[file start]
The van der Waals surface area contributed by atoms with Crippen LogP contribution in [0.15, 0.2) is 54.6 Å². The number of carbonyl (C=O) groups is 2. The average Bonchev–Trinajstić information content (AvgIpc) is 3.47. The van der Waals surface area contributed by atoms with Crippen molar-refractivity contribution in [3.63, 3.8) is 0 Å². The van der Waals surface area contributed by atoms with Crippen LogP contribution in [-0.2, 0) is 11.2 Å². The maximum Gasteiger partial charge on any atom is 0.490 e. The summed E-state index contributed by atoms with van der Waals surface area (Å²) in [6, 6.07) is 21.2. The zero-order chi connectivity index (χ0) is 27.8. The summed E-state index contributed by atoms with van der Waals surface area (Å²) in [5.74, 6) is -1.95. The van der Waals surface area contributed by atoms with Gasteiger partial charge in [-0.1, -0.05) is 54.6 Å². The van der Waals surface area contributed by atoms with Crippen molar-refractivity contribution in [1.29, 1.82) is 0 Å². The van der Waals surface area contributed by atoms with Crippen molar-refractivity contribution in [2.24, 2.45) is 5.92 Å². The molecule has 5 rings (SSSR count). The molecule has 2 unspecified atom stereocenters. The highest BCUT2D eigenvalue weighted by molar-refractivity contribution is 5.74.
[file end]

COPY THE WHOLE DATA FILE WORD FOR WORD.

The van der Waals surface area contributed by atoms with Crippen LogP contribution in [0.15, 0.2) is 54.6 Å². The number of carbonyl (C=O) groups is 2. The average Bonchev–Trinajstić information content (AvgIpc) is 3.47. The van der Waals surface area contributed by atoms with Crippen molar-refractivity contribution in [3.63, 3.8) is 0 Å². The van der Waals surface area contributed by atoms with Crippen LogP contribution in [-0.2, 0) is 11.2 Å². The maximum Gasteiger partial charge on any atom is 0.490 e. The summed E-state index contributed by atoms with van der Waals surface area (Å²) in [6, 6.07) is 21.2. The zero-order chi connectivity index (χ0) is 27.8. The summed E-state index contributed by atoms with van der Waals surface area (Å²) in [5.74, 6) is -1.95. The van der Waals surface area contributed by atoms with Gasteiger partial charge in [-0.1, -0.05) is 54.6 Å². The van der Waals surface area contributed by atoms with Crippen molar-refractivity contribution in [1.29, 1.82) is 0 Å². The van der Waals surface area contributed by atoms with Crippen molar-refractivity contribution in [2.24, 2.45) is 5.92 Å². The molecule has 5 rings (SSSR count). The molecule has 2 unspecified atom stereocenters. The highest BCUT2D eigenvalue weighted by molar-refractivity contribution is 5.74.